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Red Wine, White Wine

Tasting California From the Comfort of My Couch

This past June I took a trip to California with my aunt and cousin. It was my first trip there (though hopefully not my last) and took us to San Francisco, Napa Valley, Half Moon Bay, Carmel, through Big Sur, and then on to Hearst Castle, Morro Bay, Santa Barbara, Malibu and Hollywood. Whirlwind and whistle-stop would be accurate descriptors for this trip! We drove through the state at such a clip that, unfortunately, pit stops to wineries wasn’t an option.

While I did manage to hit up one winery, my wine experiences during the trip mostly revolved around wines enjoyed at meals, except for the two bottles I brought home – sadly, the maximum allowment by Canadian standards.

I picked up a white wine at a Trader Joe’s in LA and a red wine at an adorable little grocery stop in Yountville in the Napa area. I wanted to bring home the two varietals that California is most known for – Cabernet Sauvignon and Chardonnay. These two varietals are what the California wine industry pretty much made their name on, which is why I decided to spend my money on them.

So, what did I bring home?


Cuvaison 2013 Chardonnay


Lovely sunny little bottle, isn’t it?

I wasn’t sure about spending half my customs allotment on Chardonnay, a varietal I have yet to love. But, I thought, California is known for their Chards. I had to at least give it a shot.

This wine had such a lovely golden colour, and a pleasantly full flavour that I am slowly getting used to from whites. I’m surprised to say it, but I’m really starting to get into this varietal.

Say it loud, say it proud – I like Chardonnays now!



Golden nectar…


Cannonball 2012 Cabernet Sauvignon


I love the simple whimsy of this label.

This wine was just what I hoped I’d find in a California Cab. It was sturdy and solid, with some vanilla going on (probably from being aged in oak) and a bit of a punch on the finish. I ended up having it over two evenings, and loved at how soft and mellow it got after being opened for a day.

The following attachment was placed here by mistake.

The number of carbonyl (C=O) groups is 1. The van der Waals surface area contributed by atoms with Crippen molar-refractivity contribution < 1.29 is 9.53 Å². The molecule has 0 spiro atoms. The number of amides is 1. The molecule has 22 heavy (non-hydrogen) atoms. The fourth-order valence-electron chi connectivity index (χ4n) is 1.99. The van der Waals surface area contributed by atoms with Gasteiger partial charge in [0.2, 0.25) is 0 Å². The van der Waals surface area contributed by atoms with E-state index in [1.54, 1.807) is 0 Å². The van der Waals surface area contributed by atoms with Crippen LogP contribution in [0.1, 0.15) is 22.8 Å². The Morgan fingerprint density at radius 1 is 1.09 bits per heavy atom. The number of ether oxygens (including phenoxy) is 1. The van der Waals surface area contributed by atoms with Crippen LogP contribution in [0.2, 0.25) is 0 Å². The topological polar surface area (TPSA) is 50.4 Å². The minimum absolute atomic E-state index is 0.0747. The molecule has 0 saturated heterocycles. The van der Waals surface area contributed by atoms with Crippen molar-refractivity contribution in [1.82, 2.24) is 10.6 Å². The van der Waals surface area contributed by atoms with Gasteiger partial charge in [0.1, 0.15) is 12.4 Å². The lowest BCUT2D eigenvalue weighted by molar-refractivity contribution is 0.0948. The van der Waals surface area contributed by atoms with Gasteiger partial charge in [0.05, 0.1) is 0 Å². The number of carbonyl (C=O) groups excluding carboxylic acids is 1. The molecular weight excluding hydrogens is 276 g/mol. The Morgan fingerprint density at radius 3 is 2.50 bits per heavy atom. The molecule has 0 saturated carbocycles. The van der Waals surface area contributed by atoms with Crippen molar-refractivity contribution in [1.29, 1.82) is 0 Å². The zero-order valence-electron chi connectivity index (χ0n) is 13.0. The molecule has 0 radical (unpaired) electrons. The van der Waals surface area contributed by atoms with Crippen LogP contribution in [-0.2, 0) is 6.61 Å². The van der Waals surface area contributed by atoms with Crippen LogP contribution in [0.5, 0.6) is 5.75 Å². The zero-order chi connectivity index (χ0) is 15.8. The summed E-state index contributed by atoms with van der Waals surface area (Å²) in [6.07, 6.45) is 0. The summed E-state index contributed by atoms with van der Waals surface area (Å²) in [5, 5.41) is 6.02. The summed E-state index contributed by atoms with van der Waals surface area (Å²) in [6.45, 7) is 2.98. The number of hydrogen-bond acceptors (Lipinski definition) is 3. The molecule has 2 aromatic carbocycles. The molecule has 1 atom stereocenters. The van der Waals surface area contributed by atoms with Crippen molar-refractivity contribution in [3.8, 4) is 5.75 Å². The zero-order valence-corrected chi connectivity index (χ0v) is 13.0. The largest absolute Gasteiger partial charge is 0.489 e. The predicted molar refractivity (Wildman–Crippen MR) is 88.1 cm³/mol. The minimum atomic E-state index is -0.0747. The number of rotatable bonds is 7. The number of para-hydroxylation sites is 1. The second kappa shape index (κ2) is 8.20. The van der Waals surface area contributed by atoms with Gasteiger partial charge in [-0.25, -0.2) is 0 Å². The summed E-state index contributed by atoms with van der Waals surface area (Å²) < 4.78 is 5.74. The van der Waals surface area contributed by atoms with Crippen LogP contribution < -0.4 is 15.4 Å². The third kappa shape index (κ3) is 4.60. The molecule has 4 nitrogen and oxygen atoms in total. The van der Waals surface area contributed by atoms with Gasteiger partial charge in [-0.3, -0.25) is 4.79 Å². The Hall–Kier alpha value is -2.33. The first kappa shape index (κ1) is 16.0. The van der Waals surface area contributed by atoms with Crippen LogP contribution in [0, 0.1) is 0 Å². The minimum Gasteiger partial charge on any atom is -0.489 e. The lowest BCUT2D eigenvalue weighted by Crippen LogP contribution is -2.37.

Also, it’s amusing to me that, the very day I decided to open my bottle, I saw this wine in my local LCBO. Ha! Good job, LCBO buyers!



So dark!


These wines were both so enjoyable. It’s clear by how much is going on in the glass that California has had the benefit of years of growing grapes and making wine. I’m looking forward to exploring more California wines – if only they weren’t so expensive here in Ontario!


Do you have a favourite California wine? Let me know!

Beer, Red Wine

Adventures in the LCBO – volume 2

I picked up some things at my local LCBO this week and, of course, wanted to share it with you. Here’s what I got.

Porto 6 2012 Red Blend


Let’s hope I like the wine as much as I like the label.


I saw this one recommended by someone in my Twitter feed, though I can’t for the life of me find where exactly. I generally like Portuguese wines and the price was right so I picked it up. I opened it last night and, unfortunately, was disappointed. It tasted like it was trying to pack too much flavour in, it was too tannic for me. A shame, really, but you can’t win ‘em all. At least I’m only out $13.


Kaiken 2013 Malbec Reserva


Simple, yet beautiful.


This one is much more of a sure bet. I’ve had Kaiken Malbecs before and always enjoyed them. I started following the winery on Twitter a few days ago and have been craving their wine ever since. This is a big, warm wine that goes great with the colder weather we’re starting to get. If you’re looking for something new I definitely recommend taking a chance on Kaiken.


Great Lakes Brewery Audrey Hopburn Belgian IPA


I see what you did there, GLB.


Oh, Great Lakes Brewery. I love you so much, I just can’t help myself. This little beauty is a Belgian-style India Pale Ale. It’s a bit more mellow than other IPAs out there, with a hoppiness that’s more middle-of-the-road than burn-your-face-off. GLB makes great beer and I’m sure this one will be no different. If you like IPAs or Belgian-style beers you should pick this one up.


Left Field Brewery Eephus Oatmeal Brown Ale


Take me out to the ball game…


Allow me to introduce you to Left Field Brewery! Left Field is a relatively new brewery based in Toronto. It’s adorably baseball themed, hence the name Eephus, which baseball fans might recognize as the name of a type of pitch. This beer is a lovely little oatmeal brown ale, and is the only Left Field beer available in the LCBO. It’s a mellow beer – creamy and malty and would be lovely to curl up with on the couch. If you’re looking for an easy and approachable brew you should get to know Eephus.